Memory cultures

Croatian 2021 Wartime Commemorations: Re-Framing Serbs for Political Purpose

While the 2021 marking of 1991 wartime events repeated numerous facets of contemporary Croatian nationalism, government officials kept away from demonising Croatian Serbs as the ethnic Other.

By: Sven Milekić

In 2021, the Croatian government led by the centre-right Croatian Democratic Union (HDZ) placed much effort into commemorating 30 years since the beginning of the war in 1991.[i] The year itself bares special importance as the year the war started and when Serbian forces attacked Croatian cities and committed atrocities against Croats. At the same time, many citizens volunteered to join the newly formed and unequipped army and defend the country in the making. Thus, through time, in popular culture, media and among veterans, “Where were you in 1991?” became the quintessential question of testing someone’s patriotism.

The 30th anniversary came in the specific context as HDZ was in power in a coalition with national minority MPs, including the Independent Democratic Serb Party (SDSS), which isolated the party from its right-wing voters. The 25th anniversary of the military operation Storm in 2020 strengthened this sentiment towards HDZ when Prime Minister Andrej Plenković made a gesture of sympathy for Serb civilians killed during and after the offensive, emphasising that the victor must know how to forgive for reconciliation to thrive.[ii] As a moderate politician whose majority in the parliament depended on the support of Serb minority representatives, Plenković wanted to merge the Croatian celebratory culture of victory with reconciliatory concessions to strengthen his position. In positioning HDZ more towards the centre, Plenković tried to distance the party from ethnonationalist groups that openly promote features of chauvinism and political extremism.

2021 anniversaries – the things that remained the same

The ceremonial 2021 started with the highest government officials marking events from March 1991, when Croatian police liberated a precinct taken hostage by Serb rebels in Pakrac. Although the first armed clash ended without casualties, many Croatian historians present this event as the beginning of the war in Croatia. Later the same month, Plenković and other officials commemorated the death of Josip Jović, a member of Croatian special police forces widely seen as the first killed Croatian defender.[iii] The fall of Vukovar, an official and non-working holiday since 2020, was the last commemoration at the highest level, representing the climax of the celebratory year and encapsulating the popular memory of the Croatian wartime victimhood. Vukovar, popularly dubbed the “Hero City”, is one of the central places in Croatia’s memory politics, symbolising Croat(ian) victimhood.

The commemorations of the 1991 events in 2021 showed continuities and discontinuities with the overall politics of war memory. The overall tone of political speeches reflected the pattern in which Croatian authorities have commemorated wartime events since the 1990s, centred on the culture of victory. Furthermore, the commemorative discourses corresponded to the dominant narrative built by President Franjo Tuđman in the 1990s. The narrative centres on the greater-Serbian aggression and the bravery and sacrifice of Croatian defenders in defending the homeland, bringing freedom and statehood after the Croats’ thousand-years-long dream of an independent state. In this way, the HDZ remained loyal to its cherished principles since 2000. These principles focus on Tuđman, statehood as the climax of thousand years of struggle, and the client-patron relationship with veterans, where they receive symbolic praise and material benefits in exchange for political support and loyalty.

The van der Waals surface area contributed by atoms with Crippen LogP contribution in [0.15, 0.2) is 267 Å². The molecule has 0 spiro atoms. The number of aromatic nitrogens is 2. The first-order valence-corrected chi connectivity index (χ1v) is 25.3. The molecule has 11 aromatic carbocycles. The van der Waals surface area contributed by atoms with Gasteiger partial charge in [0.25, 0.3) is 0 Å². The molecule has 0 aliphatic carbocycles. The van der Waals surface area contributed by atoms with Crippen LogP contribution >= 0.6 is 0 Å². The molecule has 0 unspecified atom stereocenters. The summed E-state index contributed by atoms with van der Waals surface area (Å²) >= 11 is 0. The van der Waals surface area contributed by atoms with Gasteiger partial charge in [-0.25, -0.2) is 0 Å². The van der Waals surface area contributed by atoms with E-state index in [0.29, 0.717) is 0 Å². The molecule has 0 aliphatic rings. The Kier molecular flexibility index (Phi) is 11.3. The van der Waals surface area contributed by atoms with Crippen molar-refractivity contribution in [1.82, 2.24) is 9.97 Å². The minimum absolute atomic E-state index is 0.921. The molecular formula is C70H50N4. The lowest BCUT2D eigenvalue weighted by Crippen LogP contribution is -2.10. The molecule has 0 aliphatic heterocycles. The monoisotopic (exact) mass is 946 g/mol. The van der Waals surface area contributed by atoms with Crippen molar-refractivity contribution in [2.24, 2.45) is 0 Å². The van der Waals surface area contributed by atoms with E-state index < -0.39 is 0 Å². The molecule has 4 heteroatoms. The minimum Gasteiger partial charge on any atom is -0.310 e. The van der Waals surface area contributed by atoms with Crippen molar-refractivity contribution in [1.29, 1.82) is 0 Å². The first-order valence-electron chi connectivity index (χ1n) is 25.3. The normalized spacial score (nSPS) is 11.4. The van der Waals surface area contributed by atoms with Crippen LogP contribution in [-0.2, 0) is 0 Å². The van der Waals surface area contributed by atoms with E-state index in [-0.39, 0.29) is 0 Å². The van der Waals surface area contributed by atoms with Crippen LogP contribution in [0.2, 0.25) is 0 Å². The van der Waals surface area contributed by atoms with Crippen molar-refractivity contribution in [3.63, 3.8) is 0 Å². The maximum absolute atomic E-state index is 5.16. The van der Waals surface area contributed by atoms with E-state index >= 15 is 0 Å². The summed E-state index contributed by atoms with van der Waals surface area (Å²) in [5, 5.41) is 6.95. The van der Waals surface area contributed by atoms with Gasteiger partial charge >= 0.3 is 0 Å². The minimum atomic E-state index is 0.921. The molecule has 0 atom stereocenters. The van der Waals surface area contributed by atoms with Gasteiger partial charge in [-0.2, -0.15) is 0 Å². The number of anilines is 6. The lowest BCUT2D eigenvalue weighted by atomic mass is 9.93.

The protocols in 2021 ignored events that go against the dominant war narration of Croat(ian) heroism and victimhood. Thus, government officials did not commemorate war crimes committed in 1991 by Croatian forces against Serb civilians in Zagreb, Sisak, Osijek, Pakračka Poljana, and Vukovar. While such concessions were possible in commemorations of Operation Storm, 1991 is reserved solely for Croat(ian) victimhood in official memory politics. Mentions of organised war crimes against Serb civilians would disturb the notion of non-negotiable for Croatian nationalists: that only Croats were victims of planned war crimes. The one-dimensional view of events from 1991 is a simplistic story, according to which Serbs committed crimes first, leading to isolated and non-planned crimes by Croatian forces, viewed as an act of excessive revenge. Even in the case of the previously mentioned commemoration of Jović as the first fallen defender, state officials did not want to potentially confront the dominant war interpretation by commemorating the death of Croatian policeman Goran Alavanja, an ethnic Serb killed on duty by Serb rebels in November 1990.

Negotiating the dominant narrative

However, some aspects of the 2021 anniversaries contrasted with previous years. One of these features was mentioning peace-making, peacekeeping and pacifism. Speaking in Pakrac, Plenković singled out local peace-making efforts and individuals promoting peaceful coexistence between Croats and Serbs before being silenced. Commemorating the beginning of the battle for Vukovar in September 2021, Plenković recalled Tuđman’s visit to the town in 1997 and speech calling for peace and reconciliation. Introducing these elements, Plenković aims at building memory politics around the idea that Croatia was the winner of the war that needs to forgive, but not forget, the defeated Croatian Serbs to foster reconciliation and peaceful coexistence. For this purpose,  Boris Milošević, Vice-Prime Minister from the SDSS, came to Vukovar in 2021 as “a step to overcome the divisions” between Croats and Serbs, just like in Knin in 2020.